Posts filed under Wancher

Wancher Shizuku Glass Nib Fountain Pen: A Review

Wancher Shizuku Glass Nib Fountain Pen Review

(Susan M. Pigott is a fountain pen collector, pen and paperholic, photographer, and professor. You can find more from Susan on her blog Scribalishess.)

A few years ago, I reviewed the Wink Pen, a glass nib fountain pen with a converter fill. That pen didn’t meet my expectations due to problems with flow and a less than satisfactory nib. Now Wancher, after years of research, has produced a glass nib fountain pen with a converter filling system. It is called the Shizuku, and it will be available in several colors named after the planets, moons, and space.

Wancher Shizuku Glass Nib Fountain Pen

Shizuku is a Japanese word that refers to water dropping onto a surface. The Shizuku pen is made from Duralumin, which is a material used in aircraft. It’s lightweight and durable. This material is anodized with incredible colors and also has a tiny bit of texture.

The pen arrives in a large black-velvet-lined box with a red kimono and bottle of Wancher purple ink.

Wancher Shizuku Glass Nib Fountain Pen Packaging

My Shizuku pen is called Earth. It bursts with swirls of colors: yellow, pink, blue, turquoise, orange, purple, and silver. It’s really gorgeous in sunlight.

Wancher Shizuku Glass Nib Fountain Pen Barrel

Unfortunately, the pen has a visible seam on the body and cap. This may simply be how the anodizing process works with this material, but I would prefer a seamless finish.

Wancher Shizuku Glass Nib Fountain Pen Seam

The pen is, indeed, light in the hand even though the metal itself is quite thick. It weighs 26.5 grams capped and 18 grams uncapped. The cap does not post. The pen is relatively small in length, about the same size as the Kaweco Student: 5.4 inches/137mm capped, 4.7 inches/120mm uncapped.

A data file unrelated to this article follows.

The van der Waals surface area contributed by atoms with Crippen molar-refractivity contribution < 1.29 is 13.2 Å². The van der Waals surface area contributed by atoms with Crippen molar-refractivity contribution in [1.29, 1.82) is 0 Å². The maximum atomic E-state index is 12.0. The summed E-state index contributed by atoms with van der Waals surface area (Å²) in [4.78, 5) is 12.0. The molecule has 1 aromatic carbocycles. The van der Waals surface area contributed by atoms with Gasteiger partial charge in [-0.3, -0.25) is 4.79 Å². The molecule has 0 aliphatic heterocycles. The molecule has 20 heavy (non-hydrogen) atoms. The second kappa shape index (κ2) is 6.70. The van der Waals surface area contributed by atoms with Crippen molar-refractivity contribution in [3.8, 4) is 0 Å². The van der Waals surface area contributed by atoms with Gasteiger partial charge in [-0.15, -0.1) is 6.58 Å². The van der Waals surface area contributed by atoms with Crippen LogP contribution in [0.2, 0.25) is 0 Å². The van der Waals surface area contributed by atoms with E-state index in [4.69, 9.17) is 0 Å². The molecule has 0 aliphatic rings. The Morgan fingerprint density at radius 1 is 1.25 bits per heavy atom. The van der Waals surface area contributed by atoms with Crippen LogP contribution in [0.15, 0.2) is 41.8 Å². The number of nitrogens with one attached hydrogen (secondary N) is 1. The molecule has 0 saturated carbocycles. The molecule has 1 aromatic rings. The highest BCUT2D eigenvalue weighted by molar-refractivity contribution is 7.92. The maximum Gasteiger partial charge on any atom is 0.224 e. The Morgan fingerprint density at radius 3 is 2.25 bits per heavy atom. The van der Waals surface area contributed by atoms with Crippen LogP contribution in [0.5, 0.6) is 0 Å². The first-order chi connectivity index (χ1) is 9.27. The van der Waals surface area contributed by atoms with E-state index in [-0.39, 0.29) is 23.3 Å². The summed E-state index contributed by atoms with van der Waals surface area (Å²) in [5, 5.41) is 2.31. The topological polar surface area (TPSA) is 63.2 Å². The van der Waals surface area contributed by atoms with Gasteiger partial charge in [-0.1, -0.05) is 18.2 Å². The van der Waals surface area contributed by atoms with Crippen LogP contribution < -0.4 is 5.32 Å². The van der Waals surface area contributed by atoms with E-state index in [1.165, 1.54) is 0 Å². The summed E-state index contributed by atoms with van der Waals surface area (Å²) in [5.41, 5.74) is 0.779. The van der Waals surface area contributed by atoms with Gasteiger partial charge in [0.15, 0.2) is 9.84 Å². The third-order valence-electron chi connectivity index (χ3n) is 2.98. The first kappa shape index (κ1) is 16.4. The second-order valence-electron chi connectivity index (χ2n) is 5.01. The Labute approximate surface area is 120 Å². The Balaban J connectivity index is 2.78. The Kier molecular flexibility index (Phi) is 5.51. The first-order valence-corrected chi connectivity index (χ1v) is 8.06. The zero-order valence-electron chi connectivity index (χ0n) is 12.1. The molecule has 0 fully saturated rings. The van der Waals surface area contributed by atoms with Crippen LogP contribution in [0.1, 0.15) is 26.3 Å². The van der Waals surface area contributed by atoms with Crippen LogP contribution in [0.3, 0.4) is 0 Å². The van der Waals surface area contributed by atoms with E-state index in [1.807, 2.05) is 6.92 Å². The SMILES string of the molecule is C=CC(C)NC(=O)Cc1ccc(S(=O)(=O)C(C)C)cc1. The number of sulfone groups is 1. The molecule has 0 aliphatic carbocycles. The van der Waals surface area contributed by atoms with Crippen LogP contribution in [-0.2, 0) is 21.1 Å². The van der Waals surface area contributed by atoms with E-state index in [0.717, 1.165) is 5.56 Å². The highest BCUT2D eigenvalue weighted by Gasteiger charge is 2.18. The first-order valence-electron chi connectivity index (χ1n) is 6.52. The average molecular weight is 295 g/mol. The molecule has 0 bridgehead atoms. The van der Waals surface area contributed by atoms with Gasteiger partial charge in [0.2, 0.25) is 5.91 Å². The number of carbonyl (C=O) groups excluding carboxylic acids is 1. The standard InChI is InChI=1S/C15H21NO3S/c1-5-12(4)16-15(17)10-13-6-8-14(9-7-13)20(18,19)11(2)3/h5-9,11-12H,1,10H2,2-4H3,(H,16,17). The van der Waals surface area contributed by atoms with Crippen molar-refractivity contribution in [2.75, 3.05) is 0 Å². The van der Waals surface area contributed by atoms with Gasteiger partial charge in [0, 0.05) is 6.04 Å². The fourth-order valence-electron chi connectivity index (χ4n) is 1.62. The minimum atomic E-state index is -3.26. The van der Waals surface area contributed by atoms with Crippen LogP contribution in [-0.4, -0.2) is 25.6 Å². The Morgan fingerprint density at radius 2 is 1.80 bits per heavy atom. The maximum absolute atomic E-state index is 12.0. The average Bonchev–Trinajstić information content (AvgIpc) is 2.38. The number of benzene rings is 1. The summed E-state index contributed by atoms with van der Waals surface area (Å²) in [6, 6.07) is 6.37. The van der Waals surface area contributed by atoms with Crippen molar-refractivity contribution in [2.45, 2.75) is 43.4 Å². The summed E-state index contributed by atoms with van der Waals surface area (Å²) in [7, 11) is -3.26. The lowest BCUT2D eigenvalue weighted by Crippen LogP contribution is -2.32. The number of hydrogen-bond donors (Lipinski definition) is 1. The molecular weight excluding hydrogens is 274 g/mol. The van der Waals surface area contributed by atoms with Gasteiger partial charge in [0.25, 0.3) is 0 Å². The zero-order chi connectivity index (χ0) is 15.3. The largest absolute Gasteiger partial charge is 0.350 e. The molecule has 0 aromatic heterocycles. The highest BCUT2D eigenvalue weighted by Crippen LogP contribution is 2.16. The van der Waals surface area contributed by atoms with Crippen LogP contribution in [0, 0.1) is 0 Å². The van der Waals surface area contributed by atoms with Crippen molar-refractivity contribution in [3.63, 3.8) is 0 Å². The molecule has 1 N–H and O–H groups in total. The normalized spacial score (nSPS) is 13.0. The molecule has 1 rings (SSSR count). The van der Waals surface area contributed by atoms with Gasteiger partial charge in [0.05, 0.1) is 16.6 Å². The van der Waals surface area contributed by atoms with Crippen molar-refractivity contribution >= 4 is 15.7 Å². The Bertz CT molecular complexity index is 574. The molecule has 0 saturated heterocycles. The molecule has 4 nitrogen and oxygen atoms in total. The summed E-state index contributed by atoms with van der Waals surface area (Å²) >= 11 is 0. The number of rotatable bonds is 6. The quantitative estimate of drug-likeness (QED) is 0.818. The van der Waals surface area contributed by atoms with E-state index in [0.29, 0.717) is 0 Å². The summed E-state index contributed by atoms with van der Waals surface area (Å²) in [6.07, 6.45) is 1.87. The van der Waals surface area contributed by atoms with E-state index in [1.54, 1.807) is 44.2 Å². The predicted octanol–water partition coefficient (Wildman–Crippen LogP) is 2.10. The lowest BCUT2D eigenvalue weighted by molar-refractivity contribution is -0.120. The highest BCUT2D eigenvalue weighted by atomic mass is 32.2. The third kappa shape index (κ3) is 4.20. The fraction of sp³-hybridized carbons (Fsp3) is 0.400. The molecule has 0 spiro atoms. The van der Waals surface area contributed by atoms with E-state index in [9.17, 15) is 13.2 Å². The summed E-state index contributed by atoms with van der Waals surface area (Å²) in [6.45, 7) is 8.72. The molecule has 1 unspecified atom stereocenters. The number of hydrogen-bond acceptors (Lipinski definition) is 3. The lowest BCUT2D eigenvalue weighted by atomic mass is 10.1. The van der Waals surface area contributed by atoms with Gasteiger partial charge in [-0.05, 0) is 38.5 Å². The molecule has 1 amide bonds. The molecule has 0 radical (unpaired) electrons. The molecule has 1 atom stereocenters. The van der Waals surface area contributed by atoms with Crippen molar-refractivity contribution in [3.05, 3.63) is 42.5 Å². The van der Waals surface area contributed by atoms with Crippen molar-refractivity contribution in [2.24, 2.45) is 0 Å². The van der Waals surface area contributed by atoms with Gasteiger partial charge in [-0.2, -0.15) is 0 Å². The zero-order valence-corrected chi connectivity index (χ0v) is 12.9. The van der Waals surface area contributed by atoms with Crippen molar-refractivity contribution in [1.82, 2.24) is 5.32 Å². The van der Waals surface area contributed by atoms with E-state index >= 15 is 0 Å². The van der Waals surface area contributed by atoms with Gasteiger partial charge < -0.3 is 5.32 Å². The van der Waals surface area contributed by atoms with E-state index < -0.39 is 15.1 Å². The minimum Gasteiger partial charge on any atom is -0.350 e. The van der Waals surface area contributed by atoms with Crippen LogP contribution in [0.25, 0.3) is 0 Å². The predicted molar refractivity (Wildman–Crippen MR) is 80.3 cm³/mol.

Wancher Shizuku Glass Nib Fountain Pen Metal

I’m not too fond of the major drop from the barrel to the grip. Plus the grip is very short--only 10mm. But you can hold the pen by the barrel rather than the grip, so it’s not a deal breaker. I just wish the grip was longer or the step-down smoother. I do love the classy gold/copper color of the grip, and the metal extends all the way into the barrel where it meets the converter.

Wancher Shizuku Glass Nib Fountain Pen Grip

The nib is a work of art. It is hand-crafted from glass and is an extremely smooth writer. I’ve never been much of a fan of glass nibs, but this one has changed my mind. It writes beautifully, and I love the color of the ink on the clear glass.

Wancher Shizuku Glass Nib Fountain Pen Nib
Wancher Shizuku Glass Nib Fountain Pen Nib Inked

The really cool feature of the Shizuku is that it is not a dip pen. This is a glass-nibbed pen with a converter. Unlike the Wink Pen that I reviewed previously, this converter system works perfectly. The ink flows from the converter onto the nib seamlessly, and the nib has just the right amount of wetness.

Wancher Shizuku Glass Nib Fountain Pen Converter

The nib writes like a fine steel/gold nib. It doesn’t offer any line variation, but it writes smoothly and works well for writing or drawing. I experienced no skipping, blobbing, or hard starts, even after leaving the pen unused for several days.

Wancher Shizuku Glass Nib Fountain Pen Writing

Wancher is now accepting pre-orders for the Shizuku pen. The options include eight styles: Blue Moon, Saturn, Earth, Mars, Venus, Pluto, Eclipse, and Jupiter. You can choose between a clear glass nib or a black glass nib (for $50 more). There are other add ons, such as pen pillows and pen cases. The base price for a Shizuku is $300, though the Blue Moon model is $350.

Wancher Shizuku Glass Nib Fountain Pen Colors

I am thoroughly impressed with this pen. And it’s not just me. My daughter, who normally rolls her eyes at my fountain pens, saw the Shizuku and said, “Oooooo! I like this one!” I let her give it a try and she (an artist) was wowed. I suspect she’ll steal this pen from my collection as soon as I’m done reviewing it.